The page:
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What Car? says

2 out of 5 stars

For It has reliable mechanicals, good levels of standard equipment and plenty of storage

Against Ride and handling are poor, performance is sluggish and the car lacks versatility

Verdict It's acceptable as five-door hatchback, but it's certainly not a pleasure to drive

Go for… 1.8 petrol

Avoid… 1.9 diesel

Mitsubishi Space Star Hatchback
  • 1. Watch out for gaps in the service history, as the pricey maintenance can make owners ignore the official schedule, which may lead to problems
  • 2. Ask the seller whether the airbags have been checked before you buy a pre-2000 car; there was a known fault with one of the sensors
  • 3. The car's not very roomy and the suspension turrets intrude on the boot space
  • 4. The engines and transmission are all proven, and shouldn’t give much bother if they’ve been cared for properly
  • 5. Headroom is good and the rear bench slides to boost luggage or passenger space
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Mitsubishi Space Star Hatchback full review with expert trade views

Launched in 1998 on an S plate, the Space Star was officially on sale until 2005. It was never a popular choice in Britain, but that's hardly surprising.

On anything but the flattest road, the car gives an unpleasant ride. The roly-poly handling is very unsettling, while the steering is light and tells you nothing about what’s going on at the wheels.

Road rumble echoes round the cabin, and the tall and narrow shape creates wind noise, too. The engines get noisy once you pick up the pace, too, although they're fine at low speeds.

Overall, it's not that easy to get comfortable, as there’s limited adjustment to the driving position, but at least the simple instruments and high number of cubby holes are plus points. Headroom is good, too, and the rear bench slides to boost luggage or passenger space. However, the car's not very roomy in the first place, and the suspension turrets intrude on boot space.

Trade view

Martin Keighley

Rare on the used market. 1.9 DiD models command highest prices

Martin Keighley
Valuations expert,
What Car? Used Car Price Guide

It’s rare to plug the entry-level engine, but that’s the case with the Space Star. The alternatives will cost you more and don’t offer any great benefit for the extra cash. The 84bhp 1.3-litre base car is flexible enough around town, but it will struggle at higher speeds, so the 1.6 and 1.8 are better for motorways, as is the 1.9-litre diesel.

The good news is that all versions come well equipped, with even the lowly Classic trim getting central locking, alloys, electric front windows and door mirrors, a sunroof and CD player. Equippe, which is called GLX on early examples, adds air-con, and S models get powered rear windows. Mirage trim, which includes twin front airbags as standard, was introduced in 2001.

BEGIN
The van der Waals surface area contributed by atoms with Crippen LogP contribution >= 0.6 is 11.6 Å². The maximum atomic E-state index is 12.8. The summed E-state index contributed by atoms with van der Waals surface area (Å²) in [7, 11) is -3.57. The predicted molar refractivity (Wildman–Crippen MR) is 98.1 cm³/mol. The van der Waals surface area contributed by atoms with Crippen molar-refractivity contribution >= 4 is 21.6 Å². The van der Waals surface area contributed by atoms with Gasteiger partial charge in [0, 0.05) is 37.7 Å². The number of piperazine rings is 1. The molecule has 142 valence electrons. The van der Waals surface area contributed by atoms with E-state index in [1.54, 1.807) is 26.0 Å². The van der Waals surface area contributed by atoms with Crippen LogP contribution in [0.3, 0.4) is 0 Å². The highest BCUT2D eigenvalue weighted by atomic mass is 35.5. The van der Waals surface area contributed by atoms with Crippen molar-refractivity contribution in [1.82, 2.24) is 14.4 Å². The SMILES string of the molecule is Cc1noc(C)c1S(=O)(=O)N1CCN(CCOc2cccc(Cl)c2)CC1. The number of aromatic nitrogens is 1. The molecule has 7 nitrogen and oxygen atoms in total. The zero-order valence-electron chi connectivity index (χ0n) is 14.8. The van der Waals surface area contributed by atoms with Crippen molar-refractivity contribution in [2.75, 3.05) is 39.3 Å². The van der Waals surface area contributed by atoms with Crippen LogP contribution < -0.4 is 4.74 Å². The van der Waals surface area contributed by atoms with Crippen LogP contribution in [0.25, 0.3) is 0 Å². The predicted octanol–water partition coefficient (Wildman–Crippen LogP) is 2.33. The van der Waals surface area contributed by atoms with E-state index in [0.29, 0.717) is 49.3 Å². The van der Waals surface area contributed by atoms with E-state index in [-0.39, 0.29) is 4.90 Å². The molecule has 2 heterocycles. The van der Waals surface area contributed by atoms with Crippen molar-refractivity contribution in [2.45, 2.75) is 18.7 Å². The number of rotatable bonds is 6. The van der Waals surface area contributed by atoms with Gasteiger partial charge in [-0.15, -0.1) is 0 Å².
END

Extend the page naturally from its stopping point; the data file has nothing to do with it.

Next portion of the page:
Trade view

James Ruppert

Oddity that sells as a one off as 1.6 or 1.9DI Equippe

James Ruppert
Used car guru

Just because the driving experience is poor, don’t go thinking that anyone is going to be giving this car away. A limited supply, coupled with reliable mechanicals and solid build quality, mean strong prices in the used market place.

The cost of insurance, too, is at the upper end of the scale when compared with class rivals. The Space Star’s insurance ratings range from groups 7 to 10, depending on which model you decide to buy.

Main dealer servicing tends to be costly, too, so we’d advise you to stay away and find an independent garage specialising in Japanese models.

The 1.9-litre diesel engine offers the best fuel economy at a very respectable 51mpg, but the 1.3 car delivers a respectable 42mpg, although that will come down if you’re doing most of your miles round town.

Trade view

Martin Keighley

Rare on the used market. 1.9 DiD models command highest prices

Martin Keighley
Valuations expert,
What Car? Used Car Price Guide

Watch out for gaps in the vehicle's service history. If there’s one thing pricey maintenance always leads to it’s people neglecting to follow the manufacturer’s schedule properly.

Ask the seller whether the airbags have been checked before you buy a pre-2000 car; there was a known fault with one of the sensors, which could lead to the 'bag not deploying in the event of a smash. Have a good listen to the engine while it is running at high revs, too. These Mitsubishi units can sound coarse if they’ve been worked too hard and a rough one could mean that the car has been thrashed.

Beyond that, there’s really not much to worry about. The engines and transmission are all proven, and shouldn’t give much bother if they’ve been cared for properly.

Trade view

James Ruppert

Oddity that sells as a one off as 1.6 or 1.9DI Equippe

James Ruppert
Used car guru
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